Stopped at a burger place and leafed through the listings while I ate. Finished and headed over to the Canyon View Motel where the owner was super dog friendly. I dropped my pack in the room and grabbed my wash and headed to the laundromat just up the street, stopping by the grocery store to beg for quarters. Bought the little box of soap at the laundromat, dumped it in the washer, put my wash in, placed my 6 quarters in the slot and tried to push the little tray in to take my quarters. No can do. The sucker wouldn’t budge. Crap. Tried another washer. Same thing. Tried all the washers. Couldn’t get a single one to work. Grrr.

Grabbed my wash and headed down the street, stopping in at another business to ask about another laundromat.

Clerk: Oh, yeah. There’s A&B there. They have a laundromat.
Me: Oh good. Can you tell me how to get there?
Clerk: Sure. It’s just past Wyman.
Me: Uh. Where’s Wyman?
Clerk: Why it’s just past where ol’ Jimmy’s used to be. Make a right.
Me: [banging head on wall]

I found A&B RV and the friendliest owner. Did my wash and then went ot the bank to get quarters for the grocery store from whom I begged quarters earlier.

Me: I’d like to get some change for this ten. A roll of quarters please.
Teller: Ok. Do you have an account with us?
Me: No, I’m from out of town.
Teller: Ok. We’ll need to charge you 5% to make change then.
Me: Seriously? [banging head on wall again]

I suddenly didn’t want to spend all day tomorrow and a zero day in this tourist trap so I went back to the hotel, canceled my reservation for the next night and went for groceries and then supper at the Brown Bear. Yum!

Got back to the room and got my food set for the last leg then got my water filter out to figure out why it wasn’t working so well lately. An hour later I got it going and sat down with my phone to download some books to read. Then a little TV and off to bed.

Woke up to a heavy frost on everything, especially the tent. Water bottles were partly frozen. Ended up packing the tent in its stuff sack with a nice snow ball in the center. That would later come back to haunt me.

Long day of ups and downs. Nice part about it was there was an amazing view of yet another mountain range with every up. Started bonking about mile 10 with brain fog setting in. Still affected by elevation. Geez. How long does it take to fully acclimate out here? Caught up with Bill and Keith and stopped and ate lunch. Then the storms started rolling in. Amazing how adrenaline can cure brain fog. Just after the CDT split off from the CT, the trail went up and over the final ridge of this 30 mile stretch above treeline. It was thundering and lightening not far to the east. Keith asked, “well, we gonna do it?” Meaning, are we going to head over that ridge with lightening so close? I responded, “we either do it or set up camp here.” We were off. I was just behind him but far enough that he remained at a slightly higher elevation than me. He could be the lightening rod. Bill followed just behind me.

We made it up and over without getting struck by lightening and down into a seriously narrow gorge. Bill and Keith opted to call it quits at a flat area by an old mining cabin. I was feeling good again (probably from the remaining lightening induced adrenaline in my system!) and wanted to get more miles in so I could get in to Silverton by noon the next day.

I climbed down the gorge over boulder fields and steep rocky descents. Got down below treeline and found a descent campsite where I emptied out my pack and found everything at the bottom half soaked. That snowball from the morning frost had melted and everything in the bottom of the pack was in a puddle. Laid it all out and everything was dry by morning.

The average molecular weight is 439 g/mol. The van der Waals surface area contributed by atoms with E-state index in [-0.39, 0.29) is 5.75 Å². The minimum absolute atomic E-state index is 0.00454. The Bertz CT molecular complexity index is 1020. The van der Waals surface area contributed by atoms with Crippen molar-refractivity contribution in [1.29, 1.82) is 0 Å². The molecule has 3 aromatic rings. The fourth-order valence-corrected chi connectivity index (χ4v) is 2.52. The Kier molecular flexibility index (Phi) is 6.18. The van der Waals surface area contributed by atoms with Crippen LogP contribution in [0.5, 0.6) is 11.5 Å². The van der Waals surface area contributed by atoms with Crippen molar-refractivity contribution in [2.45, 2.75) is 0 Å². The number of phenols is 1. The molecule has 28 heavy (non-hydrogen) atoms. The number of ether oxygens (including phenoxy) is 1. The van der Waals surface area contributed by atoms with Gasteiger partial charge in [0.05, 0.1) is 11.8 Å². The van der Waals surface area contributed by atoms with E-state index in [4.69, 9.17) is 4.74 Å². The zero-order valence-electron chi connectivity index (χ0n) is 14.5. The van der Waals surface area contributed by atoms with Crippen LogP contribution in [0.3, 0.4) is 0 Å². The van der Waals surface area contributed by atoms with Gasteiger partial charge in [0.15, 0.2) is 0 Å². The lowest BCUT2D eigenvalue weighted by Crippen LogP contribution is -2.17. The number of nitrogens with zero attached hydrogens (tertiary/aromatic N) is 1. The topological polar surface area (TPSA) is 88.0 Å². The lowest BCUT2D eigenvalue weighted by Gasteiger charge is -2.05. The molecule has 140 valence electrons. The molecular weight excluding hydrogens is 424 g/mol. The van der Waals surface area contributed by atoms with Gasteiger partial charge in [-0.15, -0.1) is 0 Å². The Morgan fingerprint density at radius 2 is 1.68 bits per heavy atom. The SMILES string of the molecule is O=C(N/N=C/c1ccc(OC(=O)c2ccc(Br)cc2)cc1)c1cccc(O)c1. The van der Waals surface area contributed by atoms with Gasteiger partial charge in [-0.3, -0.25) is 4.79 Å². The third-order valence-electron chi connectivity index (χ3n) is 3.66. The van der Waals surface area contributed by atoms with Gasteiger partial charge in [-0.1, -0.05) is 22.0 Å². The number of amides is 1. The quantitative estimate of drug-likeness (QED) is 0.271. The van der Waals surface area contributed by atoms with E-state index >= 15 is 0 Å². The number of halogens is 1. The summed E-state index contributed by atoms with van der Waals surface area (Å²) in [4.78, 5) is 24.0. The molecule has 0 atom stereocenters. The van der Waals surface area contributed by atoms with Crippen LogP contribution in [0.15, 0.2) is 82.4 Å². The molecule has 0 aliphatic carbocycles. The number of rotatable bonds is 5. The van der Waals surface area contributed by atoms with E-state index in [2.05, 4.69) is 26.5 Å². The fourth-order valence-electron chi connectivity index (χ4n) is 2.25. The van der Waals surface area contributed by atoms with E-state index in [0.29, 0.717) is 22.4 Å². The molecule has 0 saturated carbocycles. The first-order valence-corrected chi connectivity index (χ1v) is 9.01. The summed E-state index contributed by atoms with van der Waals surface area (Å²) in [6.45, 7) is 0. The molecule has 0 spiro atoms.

Great night in the yurt – best night on the trail so far. It was exciting to meet Triple Crowners, others who understood and shared the passion for long distance hiking. Got out of bed feeling surprisingly refreshed. The twinge in my hip I’d had for the past week was gone. I ate a breakfast of Muesli cereal with Nido powdered milk and set off. Shortly before noon, I caught up to Bill and Keith at the highest point on the Colorado trail at 13,271 ft. Coming off the high point, dark clouds were already starting to form. By the time I got up and over the next 1000 ft climb 5 miles later, the weather was turning. The wind kicked up and the temps dropped 20 degrees in a matter of minutes. I stopped and donned my rain gear and put my pack cover on and continued the last mile for the day to the campsite. Got pelted with a few pieces of hail and a minute or so of light rain but I escaped the worst of it.

When I got down to the lake and campsite I looked up to the pass I’d just come over and it was white with a sheet of hail. Narrow escape. I could see it wasn’t over yet though. Storms were forming to the west and north so I quickly made camp, a supper of spaghetti (at 4pm!), cleaned up and crawled into the tent just in time for the rain.

Got up at 7am and packed up and met Keith and Bill for breakfast at the same restaurant as the night before but with even worse service. The waitress literally went out of her way to avoid us. I shit you not. Back to our hotel and our shuttle arrived right on time and up to the trail head. Hopped up on the little bit of coffee I could get from the waitress, I was ready to take off at a run but the 3 of us got into a deep conversation about the Appalachian Trail, so much so that we missed a turn 2.5 miles in and only realized it a mile later when I just happened to check my GPS. We turned around and 5 minutes later met another thru-hiker who had also missed the turn – Jacob, aka Toothpick.

We turned him around and got back to the trail. Jacob hiked with us for a while, happy to have company for once. I really liked him – he thought I was 25. We arrived at the Colorado Trail Yurt by 3:00. Jacob was already there. Storms were moving in. We talked and joked for a while, checked the register and got down to evening chores – filter water, make supper, etc.